Denmark’s largest bank is investigating $150 billion in transactions to find out if companies with ties to Russia used it to launder money.
According to The Wall Street Journal, sources said that the funds flowed through a tiny branch of Danske Bank in Estonia between 2007 and 2015 and involved money from Russia, Azerbaijan and Moldova — former Soviet Union states. “It is very serious. If you look at this scandal, you can compare it to the most serious money laundering scandals in Europe. It’s a disaster for the bank,” said Jakob Dedenroth Bernhoft, a Danish expert on money laundering.
Danske Bank’s board of directors is looking into the transactions. One source said the money would have stayed in the branch for only a short time so it might not show up in deposit statistics.
“Any conclusions should be drawn on the basis of verified facts and not fragmented pieces of information taken out of context,” said Danske Bank Chairman Ole Andersen in a statement. “As we have previously communicated, it is clear that the issues related to the portfolio were bigger than we had previously anticipated.”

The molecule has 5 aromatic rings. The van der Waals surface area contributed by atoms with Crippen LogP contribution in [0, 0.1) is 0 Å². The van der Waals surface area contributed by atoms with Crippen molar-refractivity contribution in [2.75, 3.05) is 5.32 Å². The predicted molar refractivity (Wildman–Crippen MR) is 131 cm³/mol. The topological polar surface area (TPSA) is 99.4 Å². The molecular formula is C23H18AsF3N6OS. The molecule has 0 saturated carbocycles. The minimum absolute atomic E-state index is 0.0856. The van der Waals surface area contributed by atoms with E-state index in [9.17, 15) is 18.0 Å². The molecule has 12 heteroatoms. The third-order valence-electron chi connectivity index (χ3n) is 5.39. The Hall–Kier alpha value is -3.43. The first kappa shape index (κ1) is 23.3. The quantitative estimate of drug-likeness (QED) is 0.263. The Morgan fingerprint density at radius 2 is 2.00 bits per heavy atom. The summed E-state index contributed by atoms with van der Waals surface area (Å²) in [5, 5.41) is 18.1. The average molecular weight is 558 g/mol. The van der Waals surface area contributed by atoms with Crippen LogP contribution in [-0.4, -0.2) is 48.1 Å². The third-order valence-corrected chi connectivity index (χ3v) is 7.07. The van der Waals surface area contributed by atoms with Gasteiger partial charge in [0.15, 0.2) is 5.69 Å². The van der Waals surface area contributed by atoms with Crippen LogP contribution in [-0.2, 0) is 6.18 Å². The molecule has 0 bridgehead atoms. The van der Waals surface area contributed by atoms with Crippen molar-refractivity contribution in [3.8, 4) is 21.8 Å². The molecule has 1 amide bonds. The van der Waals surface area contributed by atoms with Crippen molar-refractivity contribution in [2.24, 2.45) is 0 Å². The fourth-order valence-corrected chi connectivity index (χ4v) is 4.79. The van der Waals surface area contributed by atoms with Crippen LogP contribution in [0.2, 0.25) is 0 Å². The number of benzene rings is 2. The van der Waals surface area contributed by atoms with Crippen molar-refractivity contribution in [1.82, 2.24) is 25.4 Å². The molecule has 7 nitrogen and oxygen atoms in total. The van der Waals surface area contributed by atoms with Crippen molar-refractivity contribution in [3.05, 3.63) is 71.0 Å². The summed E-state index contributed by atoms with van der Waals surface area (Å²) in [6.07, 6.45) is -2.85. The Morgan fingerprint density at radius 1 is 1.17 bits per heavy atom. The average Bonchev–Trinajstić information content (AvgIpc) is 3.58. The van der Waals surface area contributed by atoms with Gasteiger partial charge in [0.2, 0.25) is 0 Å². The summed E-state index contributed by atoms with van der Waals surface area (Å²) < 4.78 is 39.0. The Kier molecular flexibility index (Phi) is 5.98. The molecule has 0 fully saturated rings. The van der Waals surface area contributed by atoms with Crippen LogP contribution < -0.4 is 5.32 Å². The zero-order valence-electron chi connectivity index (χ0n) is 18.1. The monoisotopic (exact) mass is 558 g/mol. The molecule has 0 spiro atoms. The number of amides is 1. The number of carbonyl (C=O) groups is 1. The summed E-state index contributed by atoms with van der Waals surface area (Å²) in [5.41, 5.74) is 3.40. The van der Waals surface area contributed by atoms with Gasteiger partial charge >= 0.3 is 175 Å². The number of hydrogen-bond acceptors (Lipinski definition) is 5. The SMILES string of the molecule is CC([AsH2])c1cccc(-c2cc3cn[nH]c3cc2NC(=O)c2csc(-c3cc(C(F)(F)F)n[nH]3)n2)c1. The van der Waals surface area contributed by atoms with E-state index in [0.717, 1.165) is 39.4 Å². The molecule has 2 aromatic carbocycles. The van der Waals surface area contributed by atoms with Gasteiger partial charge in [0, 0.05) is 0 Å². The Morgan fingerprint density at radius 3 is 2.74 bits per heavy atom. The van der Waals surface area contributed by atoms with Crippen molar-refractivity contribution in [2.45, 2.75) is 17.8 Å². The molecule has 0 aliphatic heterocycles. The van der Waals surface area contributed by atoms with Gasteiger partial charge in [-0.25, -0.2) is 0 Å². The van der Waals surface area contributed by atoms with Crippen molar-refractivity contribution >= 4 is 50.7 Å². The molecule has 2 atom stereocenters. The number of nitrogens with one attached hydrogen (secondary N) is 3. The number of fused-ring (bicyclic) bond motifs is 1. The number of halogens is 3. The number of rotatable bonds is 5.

The bank said the results of its probe are being finalized. Its shares fell as much as 7 percent on Friday (Sept. 7) as a result of the news. The Estonian branch is the subject of criminal investigations in Denmark and Estonia, and has lost some of its customers due to the scandal. In July, it was reported that the bank had lost client Unity Technologies, a video game startup that is valued at $2.6 billion.
Unity’s David Helgason noted that while it’s not going to be easy to switch to another bank, he wanted to take a stance because the bank is caught up in a money laundering scandal that is hurting its reputation. “Management should not just ensure that their business follows the law (as you apparently have done), but also make sure their actions can withstand the light of day. And there you have failed so seriously that we your customers need to draw the consequences and move on,” he wrote in an open letter on Facebook.
In addition, Danske is facing more pressure from the government in Denmark, which said it could confiscate any profits made, as well as investor concerns that the U.S. may join Denmark, Estonia and France in investigating the scandal.